If there's one vibe emanating from this shadowy zeitgeist it's a sense of the total exhaustion of culture, in particular the way the world does business. Everything looks tired, played out, and most of all false. Governments can't really pay for what they do. Banks have no real money. Many households surely have no money. The human construct of money itself has become a shape-shifting phantom. Will it vanish into the vortex of unpaid debt until nobody has any? Or will there be plenty of worthless money that people can spend into futility? Either way they will be broke.

The looming fear whose name political leaders dare not speak is global depression, but that is not what we're in for. The term suggests a temporary sidetrack from the smooth operation of integrated advanced economies. We're heading into something quite different, a permanent departure from the standard conception of economic progress, the one in which there is always sure to be more comfort and convenience for everybody, the economy of automatic goodies.

A big part of the automatic economy was the idea of a "job." In its journey to the present moment, the idea became crusted with barnacles of illusion, especially that a "job" was a sort of commodity "produced" by large corporate enterprises or governments and rationally distributed like any other commodity; that it came with a goodie bag filled with guaranteed pensions, medical care to remediate bad living habits, vacations to places of programmed entertainment, a warm, well-lighted dwelling, and a big steel machine to travel around in. Now we witness with helpless despair as these illusions dissolve.

The situation at hand is not a "depression," though it may resemble the experience of the 1930s in the early going. It's the permanent re-set and reorganization of everyday life amidst a desperate scramble for resources. It will go on and on until there are far fewer people competing for things while the ones who endure construct new systems for daily living based on fewer resources used differently.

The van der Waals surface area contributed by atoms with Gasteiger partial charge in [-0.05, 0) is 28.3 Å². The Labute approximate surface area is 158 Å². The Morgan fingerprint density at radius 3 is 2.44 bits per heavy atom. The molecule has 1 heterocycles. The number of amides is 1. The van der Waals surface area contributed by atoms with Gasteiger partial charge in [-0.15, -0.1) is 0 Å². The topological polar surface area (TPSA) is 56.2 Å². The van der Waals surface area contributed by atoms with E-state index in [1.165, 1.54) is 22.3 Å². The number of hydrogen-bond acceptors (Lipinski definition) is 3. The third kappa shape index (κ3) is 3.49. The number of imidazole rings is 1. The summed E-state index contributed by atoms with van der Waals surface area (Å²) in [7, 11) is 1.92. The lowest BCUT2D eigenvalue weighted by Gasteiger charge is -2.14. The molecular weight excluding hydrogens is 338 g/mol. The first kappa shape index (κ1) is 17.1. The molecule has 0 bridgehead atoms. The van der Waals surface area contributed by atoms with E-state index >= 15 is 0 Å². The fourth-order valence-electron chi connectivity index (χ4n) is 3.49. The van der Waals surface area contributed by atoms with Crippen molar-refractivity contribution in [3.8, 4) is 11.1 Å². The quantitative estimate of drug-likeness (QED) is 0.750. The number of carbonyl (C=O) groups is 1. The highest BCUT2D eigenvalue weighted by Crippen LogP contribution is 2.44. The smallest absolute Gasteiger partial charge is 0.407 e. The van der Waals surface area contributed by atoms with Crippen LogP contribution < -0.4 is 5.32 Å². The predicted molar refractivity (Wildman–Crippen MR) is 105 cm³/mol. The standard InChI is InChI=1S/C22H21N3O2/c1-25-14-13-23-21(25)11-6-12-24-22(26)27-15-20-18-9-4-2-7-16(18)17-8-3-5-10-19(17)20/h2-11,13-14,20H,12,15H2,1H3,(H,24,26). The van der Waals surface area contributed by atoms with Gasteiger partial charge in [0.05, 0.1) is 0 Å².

In North America I believe this re-set will involve the re-establishment of an economy centered on agriculture, with a lot of other activities supporting it, all done on a fine-grained local and regional scale. It must be impossible for many of us to imagine such an outcome - hence the futility of our current politics, with its hollow promises, its laughable battles over sexual behavior, its pitiful religious boasting, its empty statistical blather, all in the service of wishing the disintegrating past back into existence.

This desperation may be why our recently-acquired traditions seem especially automatic this holiday season. Of course the "consumers" line up outside the big box stores the day after the automatic Thanksgiving exercise in gluttony. That is what they're supposed to do this time of year. That is what has been on the cable TV news shows in recent years: see the crowds cheerfully huddled in their sleeping bags outside the Wal Mart... see them trample each other in the moment the doors open!

The biggest news story of a weekend stuporous from leftover turkey and ceremonial football was a $6.6 billion increase in "Black Friday" chain-store sales. All the attention to the numbers was a form of primitive augury to reassure superstitious economists - more than the catatonic public - that the automatic cargo cult would be operating normally at this crucial testing time. The larger objective is to get through the ordeal of Christmas.

I don't see how Europe gets through it financially. The jig is up there. Lovely as Europe has become since the debacles of the last century - all those adorable cities with their treasures of deliberately-created beauty - the system running it all is bankrupt. Europe is on financial death-watch and when the money stops flowing between its major organs, the banks, the whole region must either go dark or combust. Nobody really knows what will happen there, except they know that something will happen - and whatever it is portends disruption and loss for the worlds largest collective economy. The historical record is not reassuring.